Non-equilibrium quantum dynamics : interplay of disorder, interactions and confinement
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The study of collective behaviour in many-body systems often explores fundamentally new ideas absent from the mere constituents of such a system. A paradigmatic model for these studies is the spin-1/2 XXZ chain and its fermionic equivalent. This thesis can be broadly divided into the study of two fundamental aspects of this model. Firstly, we discuss localisation phenomena in one dimensional lattices as often experimentally realised in cold atom systems. Secondly, we investigate how disorder and symmetry influence heat transport in spin chains. More specifically, in the first part we consider a system of non-interacting fermions in one dimension subject to a single-particle potential consisting of a strong optical lattice, a harmonic trap, and uncorrelated on-site disorder. We investigate a global inhomogeneous quantum quench and present numerical and analytical results for static and dynamical properties. We show that the approach to the non-thermal equilibrium state is extremely slow and that it implies a sensitivity to disorder parametrically stronger than that expected from Anderson localisation. We also consider the above system in a strong non-uniform electric field. In the non-interacting case, due to Wannier-Stark localisation, the single-particle wave functions are exponentially localised without quenched disorder. We show that this system remains localised in the presence of nearest-neighbour interactions and exhibits physics analogous to models of conventional many-body localisation. The second part explores the hydrodynamics of the disordered XYZ spin chain. Using time-evolving block decimation on open chains of up to 400 spins attached to thermal baths, we probe the energy transport of this system. Our principal findings are as follows. For weak disorder there is a stable diffusive region that persists up to a critical disorder strength that depends on the XY anisotropy. Then, for disorder strengths above this critical value energy transport becomes increasingly subdiffusive.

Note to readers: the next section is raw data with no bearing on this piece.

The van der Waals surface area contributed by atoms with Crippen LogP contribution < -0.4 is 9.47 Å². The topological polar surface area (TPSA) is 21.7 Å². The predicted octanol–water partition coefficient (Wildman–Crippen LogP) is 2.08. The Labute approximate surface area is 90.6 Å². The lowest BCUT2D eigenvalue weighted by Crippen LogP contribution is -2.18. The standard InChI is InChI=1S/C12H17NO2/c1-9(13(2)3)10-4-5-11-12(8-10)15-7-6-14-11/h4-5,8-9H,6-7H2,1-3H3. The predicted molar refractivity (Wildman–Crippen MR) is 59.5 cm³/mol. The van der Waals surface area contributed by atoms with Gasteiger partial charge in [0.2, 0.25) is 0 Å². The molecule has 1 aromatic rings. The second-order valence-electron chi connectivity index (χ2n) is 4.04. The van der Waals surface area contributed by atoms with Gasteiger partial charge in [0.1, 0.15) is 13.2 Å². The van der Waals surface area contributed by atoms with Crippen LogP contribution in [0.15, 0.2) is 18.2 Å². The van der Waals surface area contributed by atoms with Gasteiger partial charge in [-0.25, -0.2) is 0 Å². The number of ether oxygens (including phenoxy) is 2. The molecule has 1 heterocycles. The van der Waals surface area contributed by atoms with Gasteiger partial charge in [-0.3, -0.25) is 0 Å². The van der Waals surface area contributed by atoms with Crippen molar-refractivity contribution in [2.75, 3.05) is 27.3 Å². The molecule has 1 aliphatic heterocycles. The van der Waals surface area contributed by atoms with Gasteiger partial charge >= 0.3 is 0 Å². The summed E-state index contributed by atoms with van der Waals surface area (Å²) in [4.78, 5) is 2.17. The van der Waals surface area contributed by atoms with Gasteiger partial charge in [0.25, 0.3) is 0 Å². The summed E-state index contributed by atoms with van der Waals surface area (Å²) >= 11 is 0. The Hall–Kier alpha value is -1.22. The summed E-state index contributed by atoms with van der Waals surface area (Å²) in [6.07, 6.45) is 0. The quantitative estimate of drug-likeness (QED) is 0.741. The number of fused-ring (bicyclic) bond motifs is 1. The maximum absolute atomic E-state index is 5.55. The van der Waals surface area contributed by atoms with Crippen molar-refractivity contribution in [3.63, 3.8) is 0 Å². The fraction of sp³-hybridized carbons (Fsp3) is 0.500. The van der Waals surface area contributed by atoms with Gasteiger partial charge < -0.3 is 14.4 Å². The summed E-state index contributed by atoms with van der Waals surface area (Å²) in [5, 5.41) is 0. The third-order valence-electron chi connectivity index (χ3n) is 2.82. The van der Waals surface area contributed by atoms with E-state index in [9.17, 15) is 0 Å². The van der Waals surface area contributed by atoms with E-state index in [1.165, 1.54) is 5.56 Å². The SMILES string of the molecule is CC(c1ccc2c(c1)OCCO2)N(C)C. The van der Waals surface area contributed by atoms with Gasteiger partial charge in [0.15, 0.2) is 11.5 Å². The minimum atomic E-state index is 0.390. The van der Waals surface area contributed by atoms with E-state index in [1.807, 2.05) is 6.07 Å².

Thesis, PhD Doctor of Philosophy
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